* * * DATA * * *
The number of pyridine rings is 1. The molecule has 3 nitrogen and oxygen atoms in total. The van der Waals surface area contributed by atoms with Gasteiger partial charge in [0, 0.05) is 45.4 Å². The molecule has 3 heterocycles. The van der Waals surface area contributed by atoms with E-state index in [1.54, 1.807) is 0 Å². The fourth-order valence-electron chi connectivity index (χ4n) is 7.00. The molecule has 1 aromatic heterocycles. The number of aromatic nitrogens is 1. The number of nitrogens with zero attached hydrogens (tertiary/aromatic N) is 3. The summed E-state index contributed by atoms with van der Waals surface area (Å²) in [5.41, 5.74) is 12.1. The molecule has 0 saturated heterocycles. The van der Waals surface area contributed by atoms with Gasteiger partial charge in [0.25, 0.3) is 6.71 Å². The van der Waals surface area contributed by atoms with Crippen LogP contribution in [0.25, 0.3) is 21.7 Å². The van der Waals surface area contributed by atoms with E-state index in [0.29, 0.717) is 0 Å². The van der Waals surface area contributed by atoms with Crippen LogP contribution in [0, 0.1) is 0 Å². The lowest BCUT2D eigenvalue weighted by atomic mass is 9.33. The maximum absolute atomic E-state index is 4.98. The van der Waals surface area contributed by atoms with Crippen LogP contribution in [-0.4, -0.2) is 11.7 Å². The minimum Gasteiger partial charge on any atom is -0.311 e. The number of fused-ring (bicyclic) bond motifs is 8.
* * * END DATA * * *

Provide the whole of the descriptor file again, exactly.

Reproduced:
The number of pyridine rings is 1. The molecule has 3 nitrogen and oxygen atoms in total. The van der Waals surface area contributed by atoms with Gasteiger partial charge in [0, 0.05) is 45.4 Å². The molecule has 3 heterocycles. The van der Waals surface area contributed by atoms with E-state index in [1.54, 1.807) is 0 Å². The fourth-order valence-electron chi connectivity index (χ4n) is 7.00. The molecule has 1 aromatic heterocycles. The number of aromatic nitrogens is 1. The number of nitrogens with zero attached hydrogens (tertiary/aromatic N) is 3. The summed E-state index contributed by atoms with van der Waals surface area (Å²) in [5.41, 5.74) is 12.1. The molecule has 0 saturated heterocycles. The van der Waals surface area contributed by atoms with Gasteiger partial charge in [0.25, 0.3) is 6.71 Å². The van der Waals surface area contributed by atoms with Crippen LogP contribution in [0.25, 0.3) is 21.7 Å². The van der Waals surface area contributed by atoms with E-state index in [0.29, 0.717) is 0 Å². The van der Waals surface area contributed by atoms with Crippen LogP contribution in [0, 0.1) is 0 Å². The lowest BCUT2D eigenvalue weighted by atomic mass is 9.33. The maximum absolute atomic E-state index is 4.98. The van der Waals surface area contributed by atoms with Crippen LogP contribution in [-0.4, -0.2) is 11.7 Å². The minimum Gasteiger partial charge on any atom is -0.311 e. The number of fused-ring (bicyclic) bond motifs is 8.